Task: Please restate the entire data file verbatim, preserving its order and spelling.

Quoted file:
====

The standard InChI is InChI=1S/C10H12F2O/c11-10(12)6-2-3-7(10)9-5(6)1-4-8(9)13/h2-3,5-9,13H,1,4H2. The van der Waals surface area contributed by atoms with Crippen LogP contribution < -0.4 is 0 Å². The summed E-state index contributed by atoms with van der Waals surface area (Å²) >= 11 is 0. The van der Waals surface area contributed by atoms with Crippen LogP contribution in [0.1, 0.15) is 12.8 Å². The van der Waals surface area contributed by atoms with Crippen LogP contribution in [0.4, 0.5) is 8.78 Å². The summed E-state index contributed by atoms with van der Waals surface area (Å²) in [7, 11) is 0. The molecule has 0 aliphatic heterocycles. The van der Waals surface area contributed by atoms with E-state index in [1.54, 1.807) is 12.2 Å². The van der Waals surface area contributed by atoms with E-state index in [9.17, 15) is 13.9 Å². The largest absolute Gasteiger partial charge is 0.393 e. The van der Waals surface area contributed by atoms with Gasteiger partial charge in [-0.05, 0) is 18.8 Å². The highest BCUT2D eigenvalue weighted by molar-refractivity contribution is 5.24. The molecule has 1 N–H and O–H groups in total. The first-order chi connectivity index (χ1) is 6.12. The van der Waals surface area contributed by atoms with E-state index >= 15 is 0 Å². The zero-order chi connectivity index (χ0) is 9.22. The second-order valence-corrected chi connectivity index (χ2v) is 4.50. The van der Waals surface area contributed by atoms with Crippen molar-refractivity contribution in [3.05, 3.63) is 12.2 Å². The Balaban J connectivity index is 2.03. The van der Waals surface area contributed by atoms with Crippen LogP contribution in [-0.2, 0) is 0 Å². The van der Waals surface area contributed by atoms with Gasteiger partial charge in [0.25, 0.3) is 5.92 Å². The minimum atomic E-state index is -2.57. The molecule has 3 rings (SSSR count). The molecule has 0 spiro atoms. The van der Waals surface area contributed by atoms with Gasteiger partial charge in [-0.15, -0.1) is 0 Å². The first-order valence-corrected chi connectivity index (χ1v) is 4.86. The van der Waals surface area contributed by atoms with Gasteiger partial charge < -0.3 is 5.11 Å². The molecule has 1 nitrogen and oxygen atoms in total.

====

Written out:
The standard InChI is InChI=1S/C10H12F2O/c11-10(12)6-2-3-7(10)9-5(6)1-4-8(9)13/h2-3,5-9,13H,1,4H2. The van der Waals surface area contributed by atoms with Crippen LogP contribution < -0.4 is 0 Å². The summed E-state index contributed by atoms with van der Waals surface area (Å²) >= 11 is 0. The van der Waals surface area contributed by atoms with Crippen LogP contribution in [0.1, 0.15) is 12.8 Å². The van der Waals surface area contributed by atoms with Crippen LogP contribution in [0.4, 0.5) is 8.78 Å². The summed E-state index contributed by atoms with van der Waals surface area (Å²) in [7, 11) is 0. The molecule has 0 aliphatic heterocycles. The van der Waals surface area contributed by atoms with E-state index in [1.54, 1.807) is 12.2 Å². The van der Waals surface area contributed by atoms with E-state index in [9.17, 15) is 13.9 Å². The largest absolute Gasteiger partial charge is 0.393 e. The van der Waals surface area contributed by atoms with Gasteiger partial charge in [-0.05, 0) is 18.8 Å². The highest BCUT2D eigenvalue weighted by molar-refractivity contribution is 5.24. The molecule has 1 N–H and O–H groups in total. The first-order chi connectivity index (χ1) is 6.12. The van der Waals surface area contributed by atoms with E-state index >= 15 is 0 Å². The zero-order chi connectivity index (χ0) is 9.22. The second-order valence-corrected chi connectivity index (χ2v) is 4.50. The van der Waals surface area contributed by atoms with Crippen molar-refractivity contribution in [3.05, 3.63) is 12.2 Å². The Balaban J connectivity index is 2.03. The van der Waals surface area contributed by atoms with Crippen LogP contribution in [-0.2, 0) is 0 Å². The van der Waals surface area contributed by atoms with Gasteiger partial charge in [0.25, 0.3) is 5.92 Å². The minimum atomic E-state index is -2.57. The molecule has 3 rings (SSSR count). The molecule has 0 spiro atoms. The van der Waals surface area contributed by atoms with Gasteiger partial charge in [-0.15, -0.1) is 0 Å². The first-order valence-corrected chi connectivity index (χ1v) is 4.86. The van der Waals surface area contributed by atoms with Gasteiger partial charge < -0.3 is 5.11 Å². The molecule has 1 nitrogen and oxygen atoms in total.